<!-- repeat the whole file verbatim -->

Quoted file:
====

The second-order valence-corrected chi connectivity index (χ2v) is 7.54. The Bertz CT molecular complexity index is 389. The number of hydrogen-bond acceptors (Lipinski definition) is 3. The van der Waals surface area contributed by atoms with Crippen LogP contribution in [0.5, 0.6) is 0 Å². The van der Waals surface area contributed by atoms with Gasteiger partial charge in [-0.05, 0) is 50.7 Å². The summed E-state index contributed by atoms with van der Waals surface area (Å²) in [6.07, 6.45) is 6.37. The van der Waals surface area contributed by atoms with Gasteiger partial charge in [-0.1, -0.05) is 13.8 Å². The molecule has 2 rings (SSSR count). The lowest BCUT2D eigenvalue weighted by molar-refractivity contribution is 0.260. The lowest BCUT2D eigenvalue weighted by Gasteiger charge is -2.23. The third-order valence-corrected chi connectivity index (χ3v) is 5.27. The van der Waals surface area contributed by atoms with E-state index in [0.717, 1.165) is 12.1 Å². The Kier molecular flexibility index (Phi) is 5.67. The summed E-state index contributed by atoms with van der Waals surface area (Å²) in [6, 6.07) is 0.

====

The second-order valence-corrected chi connectivity index (χ2v) is 7.54. The Bertz CT molecular complexity index is 389. The number of hydrogen-bond acceptors (Lipinski definition) is 3. The van der Waals surface area contributed by atoms with Crippen LogP contribution in [0.5, 0.6) is 0 Å². The van der Waals surface area contributed by atoms with Gasteiger partial charge in [-0.05, 0) is 50.7 Å². The summed E-state index contributed by atoms with van der Waals surface area (Å²) in [6.07, 6.45) is 6.37. The van der Waals surface area contributed by atoms with Gasteiger partial charge in [-0.1, -0.05) is 13.8 Å². The molecule has 2 rings (SSSR count). The lowest BCUT2D eigenvalue weighted by molar-refractivity contribution is 0.260. The lowest BCUT2D eigenvalue weighted by Gasteiger charge is -2.23. The third-order valence-corrected chi connectivity index (χ3v) is 5.27. The van der Waals surface area contributed by atoms with E-state index in [0.717, 1.165) is 12.1 Å². The Kier molecular flexibility index (Phi) is 5.67. The summed E-state index contributed by atoms with van der Waals surface area (Å²) in [6, 6.07) is 0.